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Image Credit: James Heremaia

Taranaki, Whanganui & Manawatu

Occupying the western extremity of the North Island and the lower central region below Taupo, Taranaki and the Whanaganui-Manawatu regions are packed with gloriously beautiful landscapes of rivers, forests, ocean, gorges, mountains and a 101 activities connected to each of these geological features.

The area is bursting with cultural and historical interest too, painted in equal parts by both its Maori and pioneering European settler past; the story of one such period in time can be learned by riding along the mysterious Forgotten World Highway.

Maori legends abound; one such tells us how Mt Taranaki – the huge almost perfectly conical volcano which dominates this landscape – once lived harmoniously with the North Island's other volcanoes of the Central Plateau but had to flee west after a bloody battle with Tongariro over the (female) Mount Pihanga.

Most journeys in this region will involve at least one ride along State Highway 45 – more fondly known as the 'Surf Highway' – which, curving along the coast, makes stopping off at any number of beaches not just super easy but almost compulsory.

Aside from the dramatic coastline favoured by the surfing fraternity, adventure and thrill seekers are well-catered for in general - bungee jumps, river gorge jet-boating, diving and white-water rafting plus oh-so-much-more are all up for grabs including an only-found-in-Taranaki option – dam dropping.

A wealth of discoveries to be made on land, water – both salt and fresh -  and even in the air in these parts are almost guaranteed to appeal over and again to the traveller while New Plymouth, with its plethora of freebies, festivals and overall artsy air, attracts a steady stream of backpackers. It's all here – your only problem is going to be how to fit it all in.

Un-missable THINGS TO DO in the Taranaki, Whanganui and Manawatu Regions

  1. Climb on-board a self-drive rail cart and explore the pioneerig relics on the Forgotten World Highway
  2. Meet a Maori warrior as you hike or horse-ride the forests of Manawatu Gorge
  3. Head out dolphin spotting or go diving at Sugarloaf Islands Marine Reserve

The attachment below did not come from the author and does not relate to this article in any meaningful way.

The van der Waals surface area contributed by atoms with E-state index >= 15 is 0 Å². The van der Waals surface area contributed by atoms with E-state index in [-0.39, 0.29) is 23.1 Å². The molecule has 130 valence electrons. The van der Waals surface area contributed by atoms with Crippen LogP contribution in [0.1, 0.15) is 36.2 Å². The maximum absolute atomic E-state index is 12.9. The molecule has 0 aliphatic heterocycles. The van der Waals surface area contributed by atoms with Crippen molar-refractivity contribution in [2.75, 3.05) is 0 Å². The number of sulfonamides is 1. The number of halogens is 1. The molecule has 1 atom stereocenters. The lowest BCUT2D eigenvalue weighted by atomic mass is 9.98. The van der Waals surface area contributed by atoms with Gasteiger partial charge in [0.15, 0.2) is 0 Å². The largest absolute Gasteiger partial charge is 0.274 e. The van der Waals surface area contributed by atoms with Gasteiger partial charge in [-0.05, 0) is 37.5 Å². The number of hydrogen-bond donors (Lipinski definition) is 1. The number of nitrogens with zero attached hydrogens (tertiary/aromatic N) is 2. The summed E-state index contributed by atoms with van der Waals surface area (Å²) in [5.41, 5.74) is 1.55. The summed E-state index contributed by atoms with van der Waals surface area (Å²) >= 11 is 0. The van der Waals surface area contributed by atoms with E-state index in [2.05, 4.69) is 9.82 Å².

4. Enjoy a concert under the stars at the beautiful Pukekura Park 
  5. Try Taranaki's very own contribution to the NZ adventure menu – dam dropping
  6. Go artsy and enjoy a host of freebie events and things to do in New Plymouth
  7. Feel the magic of the Goblin Forest and other Egmont National Park treats
  8. Float, fly or fling yourself from a great height with river adventures of every kind 

1. The Forgotten World Highway

Remote, mysterious and eerie are all words which have been used to describe the Forgotten World Highway landscape which paints a real-life picture of extreme human endeavour and fascinating heritage. The Taumarunui to Stratford route follows old Maori trails, bridleways and the decommissioned Stratford to Okahukura railway line.

Travelling through tunnels, crossing bridges and viaducts, wriggling over mountain saddles, journeying past old abandoned railway buildings left by the original pioneers and discovering relics and historical leftovers by the score, this journey is a memorable one. 

You can drive the route but the more fun options include self-drive rail carts or rail bikes which run along the old rail line. If you want to inject a bit more adrenalin into your journey you can combine this with a spot of jet-boating.

Manawatu Gorge (Image Credit: Destination Manawatu
Manawatu Gorge (Image Credit: Destination Manawatu

2. Te Apiti - Manawatu Gorge 

Resonating with native bird song and crowded with centuries-old trees, the geologically unusual Te Apiti – Manawatu Gorge and its forests is just a short hop from the urban mass of Palmerston North. There are a choice of tramps here which include the easy 30 minute Loop Track, the 2 hour Tawa Loop Walk and the 4 hour one way Gorge Track which has some stunning viewpoints to enjoy and even some swimming spots.

If native flora and fauna interest you be sure to download the Manawatu Gorge biodiversity brochure from the Department of Conservation website – and don’t miss the Maori warrior sculpture tucked away here. 

However, if you'll be happy with nothing less than full ocean immersion both snorkelling and diving opportunities are also possible to get a full-on view of what is happening beneath the marine park's waters.

3. Sugar Loaf Islands Marine Reserve

The Sugar Loaf Islands sit just off New Plymouth's coast and, like so many places in this part of the world, its name came courtesy of Captain Cook. A collection of small uninhabited islands and rock stacks are all that remains of what is believed to be an extremely ancient ruined volcano.

This marine reserve is bursting at the seams with marine life which includes more fish species than you can count, a host of sea-birds, playful seals and both whales and dolphins. Hop on-board a boat tour to take an island circuit or take a guided kayak tour to get a little closer to the action still.

There are tons of companies who are happy to offer all kinds of activities in and around this area which include horse riding, jet-boating, kayaking, white-water rafting, fishing and guided adventure hikes of varying durations with overnight camping.

4. The Region's Gardens 

The Taranaki's region fertile volcanic soil and healthy mix of rain and sun make for a perfect growing environment so if you're into your flora you're in for a treat here. So diverse and plentiful is the plant-life found here, Taranaki has been dubbed the 'Garden of New Zealand' and it has tons to boast about.